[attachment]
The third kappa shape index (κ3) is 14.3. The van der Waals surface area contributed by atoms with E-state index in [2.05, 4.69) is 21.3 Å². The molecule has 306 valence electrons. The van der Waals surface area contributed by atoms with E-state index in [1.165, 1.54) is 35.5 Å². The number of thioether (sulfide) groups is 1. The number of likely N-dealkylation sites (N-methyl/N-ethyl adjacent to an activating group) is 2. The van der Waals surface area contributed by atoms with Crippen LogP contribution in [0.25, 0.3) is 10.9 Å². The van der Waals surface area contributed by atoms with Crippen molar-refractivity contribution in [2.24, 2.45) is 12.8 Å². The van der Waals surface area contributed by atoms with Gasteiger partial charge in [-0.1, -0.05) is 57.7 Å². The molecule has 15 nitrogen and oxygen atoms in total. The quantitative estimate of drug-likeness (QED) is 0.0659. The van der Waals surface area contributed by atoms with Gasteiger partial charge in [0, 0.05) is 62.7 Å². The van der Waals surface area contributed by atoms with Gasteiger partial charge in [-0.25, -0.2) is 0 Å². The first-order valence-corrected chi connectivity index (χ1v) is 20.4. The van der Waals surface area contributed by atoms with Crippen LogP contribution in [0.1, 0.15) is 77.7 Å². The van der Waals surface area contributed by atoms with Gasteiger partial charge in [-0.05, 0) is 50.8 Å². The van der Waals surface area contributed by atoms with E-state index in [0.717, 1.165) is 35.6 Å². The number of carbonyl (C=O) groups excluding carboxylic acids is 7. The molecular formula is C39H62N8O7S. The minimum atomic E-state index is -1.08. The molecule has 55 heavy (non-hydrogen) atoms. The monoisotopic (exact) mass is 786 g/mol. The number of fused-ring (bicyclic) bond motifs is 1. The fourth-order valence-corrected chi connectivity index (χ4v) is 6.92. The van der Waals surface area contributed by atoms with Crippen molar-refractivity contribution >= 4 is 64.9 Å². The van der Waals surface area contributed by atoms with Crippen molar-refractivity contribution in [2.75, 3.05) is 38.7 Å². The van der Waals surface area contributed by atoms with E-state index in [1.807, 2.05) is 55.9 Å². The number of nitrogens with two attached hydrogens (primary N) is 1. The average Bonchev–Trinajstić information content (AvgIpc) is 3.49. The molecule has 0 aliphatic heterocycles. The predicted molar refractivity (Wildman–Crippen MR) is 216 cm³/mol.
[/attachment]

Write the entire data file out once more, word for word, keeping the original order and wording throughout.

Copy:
The third kappa shape index (κ3) is 14.3. The van der Waals surface area contributed by atoms with E-state index in [2.05, 4.69) is 21.3 Å². The molecule has 306 valence electrons. The van der Waals surface area contributed by atoms with E-state index in [1.165, 1.54) is 35.5 Å². The number of thioether (sulfide) groups is 1. The number of likely N-dealkylation sites (N-methyl/N-ethyl adjacent to an activating group) is 2. The van der Waals surface area contributed by atoms with Crippen LogP contribution in [0.25, 0.3) is 10.9 Å². The van der Waals surface area contributed by atoms with Crippen molar-refractivity contribution in [2.24, 2.45) is 12.8 Å². The van der Waals surface area contributed by atoms with Gasteiger partial charge in [-0.1, -0.05) is 57.7 Å². The molecule has 15 nitrogen and oxygen atoms in total. The quantitative estimate of drug-likeness (QED) is 0.0659. The van der Waals surface area contributed by atoms with Gasteiger partial charge in [0, 0.05) is 62.7 Å². The van der Waals surface area contributed by atoms with Gasteiger partial charge in [-0.25, -0.2) is 0 Å². The first-order valence-corrected chi connectivity index (χ1v) is 20.4. The van der Waals surface area contributed by atoms with Crippen LogP contribution in [0.1, 0.15) is 77.7 Å². The van der Waals surface area contributed by atoms with Gasteiger partial charge in [-0.05, 0) is 50.8 Å². The van der Waals surface area contributed by atoms with E-state index in [0.717, 1.165) is 35.6 Å². The number of carbonyl (C=O) groups excluding carboxylic acids is 7. The molecular formula is C39H62N8O7S. The minimum atomic E-state index is -1.08. The molecule has 55 heavy (non-hydrogen) atoms. The monoisotopic (exact) mass is 786 g/mol. The number of fused-ring (bicyclic) bond motifs is 1. The fourth-order valence-corrected chi connectivity index (χ4v) is 6.92. The van der Waals surface area contributed by atoms with Crippen molar-refractivity contribution >= 4 is 64.9 Å². The van der Waals surface area contributed by atoms with Crippen molar-refractivity contribution in [2.75, 3.05) is 38.7 Å². The van der Waals surface area contributed by atoms with E-state index in [1.807, 2.05) is 55.9 Å². The number of nitrogens with two attached hydrogens (primary N) is 1. The average Bonchev–Trinajstić information content (AvgIpc) is 3.49. The molecule has 0 aliphatic heterocycles. The predicted molar refractivity (Wildman–Crippen MR) is 216 cm³/mol.